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Oresme, Copernicus, and Others. 129
of his time in favor of a monometallic standard, because of the difficulty of fixing and maintaining a just ratio, distinctly state that the standard must be silver. It is astonishing that many gold monometallists quote Locke without mentioning this. Locke wrote: "Silver therefore and silver alone is the measure of commerce . . . The fittest for this use of all others is silver; all other metals, gold as well as lead, are but commodities." And that gold is "not the money of the world nor fit to be so." What I have called jointmetallism was not then invented. But if Locke were living now, it may fairly be presumed from his writings that he would welcome my plan. Before him Oresme, Copernicus, and Bacon, and after him Newton and many other great authorities acknowledged the importance of trying to maintain the coinage of both metals at the market ratio, but they did not hit upon the plan of joint-metallism. Although bimetallism was in general use throughout the civilized world until 1873
(the mint of France being open to both metals), it is still necessary, in popular discussion, to reiterate some oft repeated historical statements and well established monetary principles.
"The fall of the Roman Empire . . . was in reality brought about by the decline in the gold and silver mines of Spain and Greece. . . . And as if Providence had intended to reveal in the clearest manner the influence of this agent in human affairs, the resurrection of mankind from ruin which these causes had produced was owing to the directly opposite set of agencies being put in motion. Columbus led the way in the career of renovation ; when he spread his sails across the Atlantic, he bore mankind and its fortunes in his bark. The mines of Mexico and Peru were opened to European enterprise."—Alison's History.
"The value of money, other things being the same, varies inversely as its quantity."—John Stuart Mill.
"Money has to serve not merely as a medium of exchange, but also as a fair and permanent record of obligations exHon. A. J. Balfour.
tending over long periods of time. In this great and fundamental requirement our existing currency totally and lamentably fails."—A. J. Balfour.
"Credit cannot permanently supplant money."
All honest and permanent money must have an adequate metallic basis, as is shown by history.
Freight on gold and silver coin and on bullion is by value, not by weight.
Index number tables show how commodities have generally declined since the decline in silver.
Since the discovery of America the world's total production of gold and silver has been in weight about 5 per cent, gold and 95 per cent, silver.
Gold is somewhat more durable than silver.
A single year's production of gold or silver has little effect on the market values of the world's stocks, which are the accumulation of thousands of years.
The coinage ratio of 15^ to 1 having been fixed by France, April 6, 1803, for seventy years thereafter the relative market values of the two precious metals in London did not vary therefrom more than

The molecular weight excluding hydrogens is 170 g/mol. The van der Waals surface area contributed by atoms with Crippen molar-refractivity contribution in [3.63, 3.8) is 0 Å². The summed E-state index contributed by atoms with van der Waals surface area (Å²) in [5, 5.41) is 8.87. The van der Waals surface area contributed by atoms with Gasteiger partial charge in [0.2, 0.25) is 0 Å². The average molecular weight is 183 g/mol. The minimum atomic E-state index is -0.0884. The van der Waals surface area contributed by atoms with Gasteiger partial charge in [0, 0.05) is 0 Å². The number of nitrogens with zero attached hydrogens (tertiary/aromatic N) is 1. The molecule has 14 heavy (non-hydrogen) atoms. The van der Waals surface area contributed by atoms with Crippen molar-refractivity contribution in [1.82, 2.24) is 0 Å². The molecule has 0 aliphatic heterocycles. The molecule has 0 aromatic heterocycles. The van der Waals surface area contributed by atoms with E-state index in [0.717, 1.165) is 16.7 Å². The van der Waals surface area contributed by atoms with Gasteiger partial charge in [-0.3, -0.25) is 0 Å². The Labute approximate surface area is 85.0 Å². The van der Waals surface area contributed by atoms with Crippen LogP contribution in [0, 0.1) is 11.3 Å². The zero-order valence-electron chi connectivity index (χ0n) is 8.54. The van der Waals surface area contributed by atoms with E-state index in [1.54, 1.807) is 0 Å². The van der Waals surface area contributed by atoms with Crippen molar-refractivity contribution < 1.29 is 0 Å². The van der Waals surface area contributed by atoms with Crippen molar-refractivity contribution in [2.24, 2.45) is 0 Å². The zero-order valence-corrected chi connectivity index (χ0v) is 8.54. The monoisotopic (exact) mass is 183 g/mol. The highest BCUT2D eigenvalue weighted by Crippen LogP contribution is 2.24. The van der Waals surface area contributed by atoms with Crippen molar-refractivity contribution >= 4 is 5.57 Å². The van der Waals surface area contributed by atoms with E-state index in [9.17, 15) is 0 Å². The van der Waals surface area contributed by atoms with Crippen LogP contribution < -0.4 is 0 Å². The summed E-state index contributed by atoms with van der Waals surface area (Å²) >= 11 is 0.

3 per cent, for any year (excepting 1808 and 1812, when the variation was less than
4 per cent., and 1813, when it was less than 5 per cent.1), although the relative production of the two metals varied enormously, being some years, in value, three times as much silver as gold, and some years only about one fourth as much silver as gold.
France long stood alone, but some other countries afterwards adopted her ratio in their mints, and in 1865 Belgium, Italy, and Switzerland joined her in forming the "Latin Union," which was joined by Greece in 1867, and continued free coinage at the ratio of 151 to 1 until 1873.2
1 Napoleon's wars, and the cost and risk of transportation, and the suspension of specie payments in England account for most of this variation.
* The Final Report of the Royal Commission on Gold and Silver, 1888, shows that all the twelve commissioners, the monometallists as well as the bimetallists, agreed in the following statement: "Sec. 193. Nor does it appear to us a priori unreasonable to suppose that the existence in the ' Latin Union' of a bimetallic system, with a ratio of 15J to 1 fixed Some Powerful Interests. 133
By this time improvements in metallurgy, etc., had so greatly reduced the cost of producing silver that the "Latin Union" coinage ratio of 15^ to 1 could not be maintained. There was very great difference of opinion as to the proper ratio, and some powerful interests hoped to benefit by the appreciation of gold which would result from demonetizing silver.
As the proper ratio could not be determined except by open competition between the metals in the market, and with a mint open to both metals, on the basis of their relative market values, and as no plan for this had been provided, the mints were closed to silver, and general disaster has resulted.
Joint-metallism would obviate such disastrous results, and would always act as an automatic regulator and as a safety valve.
between the two metals, should have been capable of keeping the market price of silver steady at approximately that ratio.
The view that it could only affect the market price to the extent to which there was a demand for it for currency purposes in the ' Latin Union,' or to which it was actually taken to the mints of those countries, is, we think, fallacious. . . ."